WinWin Magazine Edition Three WinWin Magazine Edition Three

The list, London.

This is not your typical list of tired, old, beaten up travel books. No. This is the list… a must-watch, must-read, must-follow rundown of London. These people, movies and books will inspire your London adventure — even if your mode of transportation is ‘armchair’.  


Watch These.

It would be borderline sacrilegious to even consider a visit to London without watching a Hugh Grant film (after all, he’s just a boy, standing in front of a girl, asking her to complete her British education and watch him on the big screen). Here are the Hugh-highlights!

Love, Actually.

This Richard Curtis Christmas film is a gift that keeps on giving, all year round. Starring everyone from Alan Rickman to Colin Firth, and Keira Knightley to Emma Thompson, there are more iconic moments than you can poke a stick at. This is the movie equivalent of a warm hug… or maybe it’s just the possibility of a world where Hugh Grant could be Prime Minister that makes us feel toasty inside…

Bridget Jones’s Diary.

He’s been a Prime Minister, a bookstore owner, and everything in between, but my favourite Hugh Grant is his portrayal of dirty rotten scoundrel, Daniel Cleaver. With its blue soup, awkward speeches and miniature gherkins, Bridget Jones’s Diary is one of the most iconic chick flicks of all time. It’s safe to say there’s a little bit (or a lot) of Bridget Jones in all of us.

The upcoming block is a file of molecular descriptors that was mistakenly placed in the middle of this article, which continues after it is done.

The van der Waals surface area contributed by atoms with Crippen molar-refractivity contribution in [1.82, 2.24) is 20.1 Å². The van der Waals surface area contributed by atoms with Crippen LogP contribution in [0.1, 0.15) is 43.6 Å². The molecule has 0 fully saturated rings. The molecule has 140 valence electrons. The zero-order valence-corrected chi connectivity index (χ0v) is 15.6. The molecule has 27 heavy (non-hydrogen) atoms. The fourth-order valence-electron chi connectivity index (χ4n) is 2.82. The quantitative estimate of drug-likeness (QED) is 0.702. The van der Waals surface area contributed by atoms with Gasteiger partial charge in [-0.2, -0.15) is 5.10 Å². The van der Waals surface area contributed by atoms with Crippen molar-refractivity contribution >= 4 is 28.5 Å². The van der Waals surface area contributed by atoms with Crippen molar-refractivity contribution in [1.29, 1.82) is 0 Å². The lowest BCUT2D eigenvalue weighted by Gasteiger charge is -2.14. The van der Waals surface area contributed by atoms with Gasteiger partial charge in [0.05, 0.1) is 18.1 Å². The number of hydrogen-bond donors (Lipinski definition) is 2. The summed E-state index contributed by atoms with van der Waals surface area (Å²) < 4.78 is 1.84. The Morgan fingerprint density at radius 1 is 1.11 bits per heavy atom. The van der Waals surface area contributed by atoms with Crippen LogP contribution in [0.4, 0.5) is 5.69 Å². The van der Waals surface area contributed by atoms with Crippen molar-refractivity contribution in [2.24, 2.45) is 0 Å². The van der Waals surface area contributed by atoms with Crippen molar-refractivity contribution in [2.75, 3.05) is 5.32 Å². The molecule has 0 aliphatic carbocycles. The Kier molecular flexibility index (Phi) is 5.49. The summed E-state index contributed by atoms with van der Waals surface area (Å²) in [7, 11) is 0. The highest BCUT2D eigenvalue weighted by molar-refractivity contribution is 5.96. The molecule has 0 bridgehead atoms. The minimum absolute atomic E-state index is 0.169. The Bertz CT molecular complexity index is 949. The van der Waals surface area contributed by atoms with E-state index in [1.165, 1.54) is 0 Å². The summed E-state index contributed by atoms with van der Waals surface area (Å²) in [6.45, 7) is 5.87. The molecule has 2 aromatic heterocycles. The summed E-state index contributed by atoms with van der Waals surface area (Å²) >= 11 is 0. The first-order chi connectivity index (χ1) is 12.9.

Notting Hill.

Is there anything more endearing than Grant’s stuttering bookstore owner William Thacker and Julia Roberts’ American actress Anna Scott? No, there is not. The film was a blockbuster in 1999, has probably done more for tourism in West London and — you guessed it — Notting Hill than anything else.

Four Weddings and a Funeral.

You will definitely not be sick of Hugh Grant after watching that trifecta of films. So watch Four Weddings and a Funeral. Created by the high priest of romantic comedies, Richard Curtis, it’s where the Hugh-train started and the perfect conclusion to your Hugh-marathon. 

Mary Poppins.

Through Disney’s idyllic lens, London became a technicolour wonderland, with dancing chimney sweeps, friendly ladies who can talk to birds, and just a spoonful of sugar. The real London is certainly a bit grittier, but it’s fun to think that the glossy cityscape of Mary Poppins exists somewhere — if only in our imaginations. 

Mary Poppins Returns.

We are also enamoured with the more recent Mary Poppins Returns. The naysayers said a new film version would never work… but it does. The music is brassier. There are nice references to the original. The kids are a little less twee. The storyline is sort of about housing debt (relatable) and there’s Meryl Streep. Most importantly, Mary Poppins is Emily Blunt. Spit spot people, spit spot! 


In pop culture at the moment, there’s nobody taking the world by storm quite as much as Phoebe Waller-Bridge. Her Emmy award-winning series follows dry-witted ‘Fleabag’ as she navigates life and love in London while trying to cope with tragedy. It’ll have you in stitches one minute, and wiping away tears the next. 

Killing Eve.

Also from Phoebe Waller-Bridge, and like Fleabag, you wonder if it can possibly live up to the hype surrounding it. Well, it does. Killing Eve is rich with comedy, tragedy and thrills. Come for the insane chemistry between the main characters… stay for Villanelle’s unbelievable outfits. 

The Crown.

She’s lived a life, our Liz. Consider The Crown the television equivalent of reading a history textbook on the British royal family — just with more drama and better clothing. The series chronicles the life of Queen Elizabeth II from the 1940s to modern times.